The forms and dimensions of epithelial cells range from high columnar to cuboidal to low squamous cells. Epithelial cell nuclei have a distinctive shape, varying from spherical to elongated or elliptic. The nuclear form often corresponds roughly to the cell shape; thus, cuboidal cells have spherical nuclei, and squamous cells have flattened nuclei. The long axis of the nucleus is always parallel to the main axis of the cell.
Because the lipid-rich membranes between cells are frequently indistinguishable with the light microscope, the stained cell nucleus is a clue to the shape and number of cells. Nuclear form is also useful to determine whether the cells are arranged in layers, a primary morphologic criterion for classifying epithelia.
Most epithelia rest on connective tissue. In the case of epithelia lining the cavity of internal organs (especially in the digestive, respiratory, and urinary systems) this layer of connective tissue is often called the lamina propria. The lamina propria not only serves to support the epithelium but also provides nutrition and binds it to underlying structures. The area of contact between epithelium and lamina propria is increased by irregularities in the connective tissue surface in the form of small evaginatons called papillae. Papillae occur most frequently in epithelial tissues subject to friction, such as the covering of the skin or tongue.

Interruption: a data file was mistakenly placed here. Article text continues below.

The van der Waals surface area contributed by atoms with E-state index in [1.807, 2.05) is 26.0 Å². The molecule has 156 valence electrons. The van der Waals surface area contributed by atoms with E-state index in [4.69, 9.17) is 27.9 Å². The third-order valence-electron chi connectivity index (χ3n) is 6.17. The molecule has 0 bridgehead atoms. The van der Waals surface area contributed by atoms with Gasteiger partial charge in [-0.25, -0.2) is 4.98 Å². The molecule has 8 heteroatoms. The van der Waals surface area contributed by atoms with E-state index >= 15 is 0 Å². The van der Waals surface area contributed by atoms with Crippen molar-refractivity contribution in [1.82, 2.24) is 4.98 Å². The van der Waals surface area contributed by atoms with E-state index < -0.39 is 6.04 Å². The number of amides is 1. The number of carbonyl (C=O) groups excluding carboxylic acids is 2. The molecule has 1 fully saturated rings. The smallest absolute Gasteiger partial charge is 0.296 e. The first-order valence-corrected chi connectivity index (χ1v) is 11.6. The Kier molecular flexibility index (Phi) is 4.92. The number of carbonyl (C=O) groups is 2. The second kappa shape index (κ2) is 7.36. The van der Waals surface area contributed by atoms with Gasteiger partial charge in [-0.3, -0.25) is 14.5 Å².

Basal Laminae & Basement Membranes
All epithelial cells in contact with subjacent connective tissue have at their basal surfaces a felt-like sheet of extracellular material called the basal lamina. This structure is visible only with the electron microscope, where it appears as an electron-dense layer, 20–100 nm thick, consisting of a network of fine fibrils, the dense layer or lamina densa .In addition, basal laminae may have electron-lucent layers on one or both sides of the dense layer, called clear layers or laminae lucida. Basal laminae are found not only in epithelial tissues but also where other cell types come into contact with connective tissue. Basal laminae have many functions. Such as regulate cell proliferation and differentiation by binding and concentrating growth factors; influence cell metabolism and survival; organize the proteins in the adjacent plasma membrane (affecting signal transduction); and serve as pathways for cell migration. An extracellular basal lamina always lies at the interface of epithelial cells and connective tissue. Nutrients for epithelial cells must diffuse across the basal lamina. Nerve fibers normally penetrate this structure, but small blood capillaries (being epithelial themselves) never enter an epithelium across a basal lamina. When components of a basal lamina are resolved with the light microscope, the structure is often called a basement membrane.